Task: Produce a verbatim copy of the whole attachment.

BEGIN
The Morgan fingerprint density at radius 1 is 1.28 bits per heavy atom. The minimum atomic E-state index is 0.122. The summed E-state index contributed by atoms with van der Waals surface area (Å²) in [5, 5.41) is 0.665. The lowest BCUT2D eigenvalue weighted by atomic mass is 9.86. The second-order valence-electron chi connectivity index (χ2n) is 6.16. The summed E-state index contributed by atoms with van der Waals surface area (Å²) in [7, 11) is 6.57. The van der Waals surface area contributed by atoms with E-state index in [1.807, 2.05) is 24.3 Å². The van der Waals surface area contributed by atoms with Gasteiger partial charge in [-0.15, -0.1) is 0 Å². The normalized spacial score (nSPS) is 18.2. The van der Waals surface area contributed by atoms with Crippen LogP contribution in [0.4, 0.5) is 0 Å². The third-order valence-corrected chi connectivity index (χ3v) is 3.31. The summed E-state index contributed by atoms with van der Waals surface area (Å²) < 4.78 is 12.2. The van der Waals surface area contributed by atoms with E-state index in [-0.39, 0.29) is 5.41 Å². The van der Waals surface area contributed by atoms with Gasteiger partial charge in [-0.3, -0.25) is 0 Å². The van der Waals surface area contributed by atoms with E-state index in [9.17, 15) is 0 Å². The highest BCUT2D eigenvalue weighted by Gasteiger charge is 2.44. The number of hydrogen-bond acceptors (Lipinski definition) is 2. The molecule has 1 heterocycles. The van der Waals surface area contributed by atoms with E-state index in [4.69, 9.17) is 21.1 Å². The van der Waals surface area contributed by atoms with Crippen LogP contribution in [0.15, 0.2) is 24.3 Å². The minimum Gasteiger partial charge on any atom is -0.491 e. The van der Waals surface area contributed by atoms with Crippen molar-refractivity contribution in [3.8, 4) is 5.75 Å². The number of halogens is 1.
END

The Morgan fingerprint density at radius 1 is 1.28 bits per heavy atom. The minimum atomic E-state index is 0.122. The summed E-state index contributed by atoms with van der Waals surface area (Å²) in [5, 5.41) is 0.665. The lowest BCUT2D eigenvalue weighted by atomic mass is 9.86. The second-order valence-electron chi connectivity index (χ2n) is 6.16. The summed E-state index contributed by atoms with van der Waals surface area (Å²) in [7, 11) is 6.57. The van der Waals surface area contributed by atoms with E-state index in [1.807, 2.05) is 24.3 Å². The van der Waals surface area contributed by atoms with Gasteiger partial charge in [-0.15, -0.1) is 0 Å². The normalized spacial score (nSPS) is 18.2. The van der Waals surface area contributed by atoms with Crippen LogP contribution in [0.4, 0.5) is 0 Å². The third-order valence-corrected chi connectivity index (χ3v) is 3.31. The summed E-state index contributed by atoms with van der Waals surface area (Å²) < 4.78 is 12.2. The van der Waals surface area contributed by atoms with E-state index in [-0.39, 0.29) is 5.41 Å². The van der Waals surface area contributed by atoms with Gasteiger partial charge in [-0.3, -0.25) is 0 Å². The van der Waals surface area contributed by atoms with E-state index in [9.17, 15) is 0 Å². The highest BCUT2D eigenvalue weighted by Gasteiger charge is 2.44. The number of hydrogen-bond acceptors (Lipinski definition) is 2. The molecule has 1 heterocycles. The van der Waals surface area contributed by atoms with E-state index in [4.69, 9.17) is 21.1 Å². The van der Waals surface area contributed by atoms with Crippen LogP contribution in [0.15, 0.2) is 24.3 Å². The minimum Gasteiger partial charge on any atom is -0.491 e. The van der Waals surface area contributed by atoms with Crippen molar-refractivity contribution in [3.8, 4) is 5.75 Å². The number of halogens is 1.